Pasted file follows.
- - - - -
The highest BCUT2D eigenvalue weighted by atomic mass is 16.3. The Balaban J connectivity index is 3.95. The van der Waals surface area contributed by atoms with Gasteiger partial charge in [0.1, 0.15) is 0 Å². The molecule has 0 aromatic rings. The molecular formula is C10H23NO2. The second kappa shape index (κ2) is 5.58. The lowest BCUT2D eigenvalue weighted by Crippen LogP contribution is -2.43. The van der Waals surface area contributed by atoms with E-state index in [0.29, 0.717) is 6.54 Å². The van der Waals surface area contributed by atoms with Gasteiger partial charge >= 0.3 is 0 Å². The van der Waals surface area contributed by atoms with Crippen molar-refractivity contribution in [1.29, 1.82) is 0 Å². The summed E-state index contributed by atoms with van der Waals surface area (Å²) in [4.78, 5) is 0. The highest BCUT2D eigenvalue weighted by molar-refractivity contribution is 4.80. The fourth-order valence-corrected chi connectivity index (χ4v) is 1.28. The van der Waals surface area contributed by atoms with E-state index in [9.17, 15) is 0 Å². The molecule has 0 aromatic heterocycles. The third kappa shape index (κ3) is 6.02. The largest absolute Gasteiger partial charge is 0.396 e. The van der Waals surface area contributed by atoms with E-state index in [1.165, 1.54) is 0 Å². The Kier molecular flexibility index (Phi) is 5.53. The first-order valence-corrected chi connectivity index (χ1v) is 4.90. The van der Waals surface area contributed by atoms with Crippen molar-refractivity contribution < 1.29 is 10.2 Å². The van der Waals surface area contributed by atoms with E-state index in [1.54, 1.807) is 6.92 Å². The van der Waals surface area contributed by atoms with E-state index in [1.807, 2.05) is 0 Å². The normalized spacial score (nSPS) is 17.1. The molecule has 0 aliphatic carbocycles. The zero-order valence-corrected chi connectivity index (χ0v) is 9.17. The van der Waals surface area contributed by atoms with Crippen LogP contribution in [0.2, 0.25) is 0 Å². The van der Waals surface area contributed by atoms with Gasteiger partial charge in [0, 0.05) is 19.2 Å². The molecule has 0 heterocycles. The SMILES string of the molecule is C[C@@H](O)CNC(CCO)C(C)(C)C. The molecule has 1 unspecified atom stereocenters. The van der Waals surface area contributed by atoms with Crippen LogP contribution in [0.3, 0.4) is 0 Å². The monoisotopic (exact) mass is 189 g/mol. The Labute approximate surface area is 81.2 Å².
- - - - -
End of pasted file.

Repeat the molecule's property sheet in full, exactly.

The highest BCUT2D eigenvalue weighted by atomic mass is 16.3. The Balaban J connectivity index is 3.95. The van der Waals surface area contributed by atoms with Gasteiger partial charge in [0.1, 0.15) is 0 Å². The molecule has 0 aromatic rings. The molecular formula is C10H23NO2. The second kappa shape index (κ2) is 5.58. The lowest BCUT2D eigenvalue weighted by Crippen LogP contribution is -2.43. The van der Waals surface area contributed by atoms with E-state index in [0.29, 0.717) is 6.54 Å². The van der Waals surface area contributed by atoms with Gasteiger partial charge >= 0.3 is 0 Å². The van der Waals surface area contributed by atoms with Crippen molar-refractivity contribution in [1.29, 1.82) is 0 Å². The summed E-state index contributed by atoms with van der Waals surface area (Å²) in [4.78, 5) is 0. The highest BCUT2D eigenvalue weighted by molar-refractivity contribution is 4.80. The fourth-order valence-corrected chi connectivity index (χ4v) is 1.28. The van der Waals surface area contributed by atoms with E-state index in [9.17, 15) is 0 Å². The molecule has 0 aromatic heterocycles. The third kappa shape index (κ3) is 6.02. The largest absolute Gasteiger partial charge is 0.396 e. The van der Waals surface area contributed by atoms with E-state index in [1.165, 1.54) is 0 Å². The Kier molecular flexibility index (Phi) is 5.53. The first-order valence-corrected chi connectivity index (χ1v) is 4.90. The van der Waals surface area contributed by atoms with Crippen molar-refractivity contribution < 1.29 is 10.2 Å². The van der Waals surface area contributed by atoms with E-state index in [1.54, 1.807) is 6.92 Å². The van der Waals surface area contributed by atoms with E-state index in [1.807, 2.05) is 0 Å². The normalized spacial score (nSPS) is 17.1. The molecule has 0 aliphatic carbocycles. The zero-order valence-corrected chi connectivity index (χ0v) is 9.17. The van der Waals surface area contributed by atoms with Crippen LogP contribution in [0.2, 0.25) is 0 Å². The van der Waals surface area contributed by atoms with Gasteiger partial charge in [0, 0.05) is 19.2 Å². The molecule has 0 heterocycles. The SMILES string of the molecule is C[C@@H](O)CNC(CCO)C(C)(C)C. The molecule has 1 unspecified atom stereocenters. The van der Waals surface area contributed by atoms with Crippen LogP contribution in [0.3, 0.4) is 0 Å². The monoisotopic (exact) mass is 189 g/mol. The Labute approximate surface area is 81.2 Å².